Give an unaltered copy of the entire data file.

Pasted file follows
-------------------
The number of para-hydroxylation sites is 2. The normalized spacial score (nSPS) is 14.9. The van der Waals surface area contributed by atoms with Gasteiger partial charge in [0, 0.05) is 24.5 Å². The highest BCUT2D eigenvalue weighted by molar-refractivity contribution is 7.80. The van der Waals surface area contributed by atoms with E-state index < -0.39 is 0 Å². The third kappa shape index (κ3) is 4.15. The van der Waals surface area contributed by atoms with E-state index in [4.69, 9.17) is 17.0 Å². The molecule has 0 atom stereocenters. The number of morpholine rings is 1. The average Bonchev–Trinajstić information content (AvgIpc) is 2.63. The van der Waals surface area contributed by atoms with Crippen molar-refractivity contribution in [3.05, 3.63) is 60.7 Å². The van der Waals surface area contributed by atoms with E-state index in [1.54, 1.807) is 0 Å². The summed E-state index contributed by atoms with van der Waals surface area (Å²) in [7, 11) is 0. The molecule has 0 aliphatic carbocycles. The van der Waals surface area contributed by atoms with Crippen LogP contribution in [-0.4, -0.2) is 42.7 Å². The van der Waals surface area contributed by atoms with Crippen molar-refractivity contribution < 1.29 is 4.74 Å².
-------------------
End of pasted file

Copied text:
The number of para-hydroxylation sites is 2. The normalized spacial score (nSPS) is 14.9. The van der Waals surface area contributed by atoms with Gasteiger partial charge in [0, 0.05) is 24.5 Å². The highest BCUT2D eigenvalue weighted by molar-refractivity contribution is 7.80. The van der Waals surface area contributed by atoms with E-state index < -0.39 is 0 Å². The third kappa shape index (κ3) is 4.15. The van der Waals surface area contributed by atoms with E-state index in [4.69, 9.17) is 17.0 Å². The molecule has 0 atom stereocenters. The number of morpholine rings is 1. The average Bonchev–Trinajstić information content (AvgIpc) is 2.63. The van der Waals surface area contributed by atoms with Crippen molar-refractivity contribution in [3.05, 3.63) is 60.7 Å². The van der Waals surface area contributed by atoms with E-state index in [1.54, 1.807) is 0 Å². The summed E-state index contributed by atoms with van der Waals surface area (Å²) in [7, 11) is 0. The molecule has 0 aliphatic carbocycles. The van der Waals surface area contributed by atoms with Crippen LogP contribution in [-0.4, -0.2) is 42.7 Å². The van der Waals surface area contributed by atoms with Crippen molar-refractivity contribution < 1.29 is 4.74 Å².